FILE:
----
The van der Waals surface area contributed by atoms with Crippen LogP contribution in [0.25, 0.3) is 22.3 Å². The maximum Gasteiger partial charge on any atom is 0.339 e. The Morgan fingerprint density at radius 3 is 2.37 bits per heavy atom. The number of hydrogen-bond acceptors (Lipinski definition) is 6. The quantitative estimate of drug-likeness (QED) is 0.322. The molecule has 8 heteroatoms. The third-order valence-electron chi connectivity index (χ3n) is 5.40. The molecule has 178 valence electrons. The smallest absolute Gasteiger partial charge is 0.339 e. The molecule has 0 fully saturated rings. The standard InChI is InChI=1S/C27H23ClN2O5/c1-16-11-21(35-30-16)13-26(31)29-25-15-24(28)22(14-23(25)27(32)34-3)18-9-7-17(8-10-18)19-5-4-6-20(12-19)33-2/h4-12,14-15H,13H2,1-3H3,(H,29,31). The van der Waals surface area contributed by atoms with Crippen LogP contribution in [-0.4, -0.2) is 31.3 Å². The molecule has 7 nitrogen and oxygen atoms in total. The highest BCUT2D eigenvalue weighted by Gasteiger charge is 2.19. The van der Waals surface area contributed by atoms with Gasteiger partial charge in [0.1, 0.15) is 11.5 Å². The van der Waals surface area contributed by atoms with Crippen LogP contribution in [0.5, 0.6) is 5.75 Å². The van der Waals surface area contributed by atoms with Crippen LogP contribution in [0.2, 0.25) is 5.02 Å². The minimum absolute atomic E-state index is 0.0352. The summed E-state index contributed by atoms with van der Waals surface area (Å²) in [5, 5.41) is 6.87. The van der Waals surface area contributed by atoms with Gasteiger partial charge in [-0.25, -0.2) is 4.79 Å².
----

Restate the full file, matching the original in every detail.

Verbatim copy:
The van der Waals surface area contributed by atoms with Crippen LogP contribution in [0.25, 0.3) is 22.3 Å². The maximum Gasteiger partial charge on any atom is 0.339 e. The Morgan fingerprint density at radius 3 is 2.37 bits per heavy atom. The number of hydrogen-bond acceptors (Lipinski definition) is 6. The quantitative estimate of drug-likeness (QED) is 0.322. The molecule has 8 heteroatoms. The third-order valence-electron chi connectivity index (χ3n) is 5.40. The molecule has 178 valence electrons. The smallest absolute Gasteiger partial charge is 0.339 e. The molecule has 0 fully saturated rings. The standard InChI is InChI=1S/C27H23ClN2O5/c1-16-11-21(35-30-16)13-26(31)29-25-15-24(28)22(14-23(25)27(32)34-3)18-9-7-17(8-10-18)19-5-4-6-20(12-19)33-2/h4-12,14-15H,13H2,1-3H3,(H,29,31). The van der Waals surface area contributed by atoms with Crippen LogP contribution in [-0.4, -0.2) is 31.3 Å². The molecule has 7 nitrogen and oxygen atoms in total. The highest BCUT2D eigenvalue weighted by Gasteiger charge is 2.19. The van der Waals surface area contributed by atoms with Gasteiger partial charge in [0.1, 0.15) is 11.5 Å². The van der Waals surface area contributed by atoms with Crippen LogP contribution in [0.5, 0.6) is 5.75 Å². The van der Waals surface area contributed by atoms with Crippen LogP contribution in [0.2, 0.25) is 5.02 Å². The minimum absolute atomic E-state index is 0.0352. The summed E-state index contributed by atoms with van der Waals surface area (Å²) in [5, 5.41) is 6.87. The van der Waals surface area contributed by atoms with Gasteiger partial charge in [-0.25, -0.2) is 4.79 Å².